Once into T2 I knew it was about staying as cool as possible and going hard but being a bit conservative on the run.  I took a bit more time in transition to don my visor and Rudy Project Noyz with the darkest lenses I have, the photolaser racing red, to make things as dark as possible, and grabbed two bottles of ice in a small cooler at my spot.  The legs were not particularly snappy heading out but I was moving all right and with the conditions as they were anything is always possible to move up.  The aid stations, spectators and volunteers along the course were incredible and kept the motivation high even with no one insight ahead.  I finally got a glimpse of one of the other guys about 4 miles in and had reeled him in by the 5 mile mark.  I was very grateful for race director Tom Guthrie having an aid station on the course every kilometer.  It seemed like dropped the equivalent of a 10 lb bag of ice down my 2XU compression tri shorts through out the run but I was up for anything to stay cool.  On the second lap of the run there were a lot of athletes starting their first lap and I used them as dangling carrots in front of me to keep my pace up.  Between 7 and 8 miles one of the other pro’s caught me and I didn’t have any response and focused on my own plodding.  The feet kept moving but they slowed quite a bit on the hills through the Buccaneer Resort.  With about a mile left another pro came up along side and I put in a good effort to stay with him and managed to stay there for about 30 seconds before he notice I locked on to him and put in another surge.  I had nothing left and started to crack.  I didn’t know it at the time but he was just finishing his first lap and I was staggering towards the finish.  In the last half mile I started to get tingling in my fingers and the legs really started to waver but I just managed to get across the line and out of the way before the women’s winner crossed.  The legs were no longer functional and the guys at the line helped me to the med tent and I got an IV to start the recovery.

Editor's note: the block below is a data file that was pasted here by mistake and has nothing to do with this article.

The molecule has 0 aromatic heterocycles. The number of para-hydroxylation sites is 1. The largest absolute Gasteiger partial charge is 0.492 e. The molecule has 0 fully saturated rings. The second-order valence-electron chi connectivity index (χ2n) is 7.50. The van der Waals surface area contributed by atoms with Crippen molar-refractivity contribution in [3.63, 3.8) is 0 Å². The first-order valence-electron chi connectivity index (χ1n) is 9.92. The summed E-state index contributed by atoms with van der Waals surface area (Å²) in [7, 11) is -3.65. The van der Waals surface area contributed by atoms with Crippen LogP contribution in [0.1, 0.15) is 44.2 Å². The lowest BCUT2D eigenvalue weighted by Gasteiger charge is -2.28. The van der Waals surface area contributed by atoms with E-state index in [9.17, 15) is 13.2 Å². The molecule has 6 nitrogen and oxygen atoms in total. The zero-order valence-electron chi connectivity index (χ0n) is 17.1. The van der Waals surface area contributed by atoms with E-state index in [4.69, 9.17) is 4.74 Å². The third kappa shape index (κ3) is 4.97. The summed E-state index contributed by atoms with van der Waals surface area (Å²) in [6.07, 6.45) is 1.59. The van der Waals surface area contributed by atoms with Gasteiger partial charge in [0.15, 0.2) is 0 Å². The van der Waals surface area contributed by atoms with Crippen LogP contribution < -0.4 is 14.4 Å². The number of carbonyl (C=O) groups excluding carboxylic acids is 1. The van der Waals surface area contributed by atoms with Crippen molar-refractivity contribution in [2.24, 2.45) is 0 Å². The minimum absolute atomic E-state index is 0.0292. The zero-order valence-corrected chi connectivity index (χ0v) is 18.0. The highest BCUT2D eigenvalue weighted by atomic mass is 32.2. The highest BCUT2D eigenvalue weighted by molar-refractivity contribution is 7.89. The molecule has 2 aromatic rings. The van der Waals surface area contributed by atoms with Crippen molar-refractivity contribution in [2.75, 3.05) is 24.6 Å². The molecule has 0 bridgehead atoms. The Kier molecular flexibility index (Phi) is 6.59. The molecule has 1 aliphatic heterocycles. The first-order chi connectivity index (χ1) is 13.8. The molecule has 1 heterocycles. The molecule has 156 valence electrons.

Headed out on the run, that slowly slowed to a crawl.

I crossed the line in 10th against a very strong field of athletes, my confidence is continuing to build as I am putting together races better and better and I have gained a lot of strength from them.  It will be a very big challenge in two weeks but also nice to be playing on the dirt at XTERRA Southeast Championship I will then head to Knoxville immediately afterwards with some, actually a lot, of help from Bri and race in the Rev3 Championship the following day.

Thanks to Michelle Vaughn for all the race pics and support throughout the weekend.